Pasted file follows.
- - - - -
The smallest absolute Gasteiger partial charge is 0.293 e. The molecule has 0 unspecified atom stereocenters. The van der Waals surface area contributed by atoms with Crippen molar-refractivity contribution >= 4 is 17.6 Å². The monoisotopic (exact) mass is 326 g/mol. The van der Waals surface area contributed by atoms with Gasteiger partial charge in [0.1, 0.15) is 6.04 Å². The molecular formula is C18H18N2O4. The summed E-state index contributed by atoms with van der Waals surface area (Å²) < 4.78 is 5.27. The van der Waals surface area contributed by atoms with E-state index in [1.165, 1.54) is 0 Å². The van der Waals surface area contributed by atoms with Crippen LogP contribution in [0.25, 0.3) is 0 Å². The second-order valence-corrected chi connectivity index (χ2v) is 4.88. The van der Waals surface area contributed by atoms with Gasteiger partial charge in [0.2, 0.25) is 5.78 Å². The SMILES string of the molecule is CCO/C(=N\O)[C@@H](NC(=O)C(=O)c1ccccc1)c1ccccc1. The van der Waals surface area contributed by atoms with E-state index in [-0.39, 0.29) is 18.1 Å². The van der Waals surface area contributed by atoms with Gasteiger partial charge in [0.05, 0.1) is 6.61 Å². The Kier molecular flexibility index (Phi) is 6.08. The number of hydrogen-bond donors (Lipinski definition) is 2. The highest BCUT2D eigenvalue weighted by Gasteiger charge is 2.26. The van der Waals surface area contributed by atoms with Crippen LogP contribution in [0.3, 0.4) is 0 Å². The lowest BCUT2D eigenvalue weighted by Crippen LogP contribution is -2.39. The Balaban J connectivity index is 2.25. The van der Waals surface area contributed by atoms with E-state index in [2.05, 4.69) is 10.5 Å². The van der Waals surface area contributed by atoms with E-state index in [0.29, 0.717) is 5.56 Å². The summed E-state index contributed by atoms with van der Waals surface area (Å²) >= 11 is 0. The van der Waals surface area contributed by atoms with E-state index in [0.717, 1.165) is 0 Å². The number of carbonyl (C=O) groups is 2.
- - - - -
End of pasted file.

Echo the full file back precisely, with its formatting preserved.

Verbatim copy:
The smallest absolute Gasteiger partial charge is 0.293 e. The molecule has 0 unspecified atom stereocenters. The van der Waals surface area contributed by atoms with Crippen molar-refractivity contribution >= 4 is 17.6 Å². The monoisotopic (exact) mass is 326 g/mol. The van der Waals surface area contributed by atoms with Gasteiger partial charge in [0.1, 0.15) is 6.04 Å². The molecular formula is C18H18N2O4. The summed E-state index contributed by atoms with van der Waals surface area (Å²) < 4.78 is 5.27. The van der Waals surface area contributed by atoms with E-state index in [1.165, 1.54) is 0 Å². The van der Waals surface area contributed by atoms with Crippen LogP contribution in [0.25, 0.3) is 0 Å². The second-order valence-corrected chi connectivity index (χ2v) is 4.88. The van der Waals surface area contributed by atoms with Gasteiger partial charge in [0.2, 0.25) is 5.78 Å². The SMILES string of the molecule is CCO/C(=N\O)[C@@H](NC(=O)C(=O)c1ccccc1)c1ccccc1. The van der Waals surface area contributed by atoms with E-state index in [-0.39, 0.29) is 18.1 Å². The van der Waals surface area contributed by atoms with Gasteiger partial charge in [0.05, 0.1) is 6.61 Å². The Kier molecular flexibility index (Phi) is 6.08. The number of hydrogen-bond donors (Lipinski definition) is 2. The highest BCUT2D eigenvalue weighted by Gasteiger charge is 2.26. The van der Waals surface area contributed by atoms with Crippen LogP contribution in [0.3, 0.4) is 0 Å². The lowest BCUT2D eigenvalue weighted by Crippen LogP contribution is -2.39. The Balaban J connectivity index is 2.25. The van der Waals surface area contributed by atoms with E-state index in [2.05, 4.69) is 10.5 Å². The van der Waals surface area contributed by atoms with E-state index in [0.29, 0.717) is 5.56 Å². The summed E-state index contributed by atoms with van der Waals surface area (Å²) >= 11 is 0. The van der Waals surface area contributed by atoms with E-state index in [0.717, 1.165) is 0 Å². The number of carbonyl (C=O) groups is 2.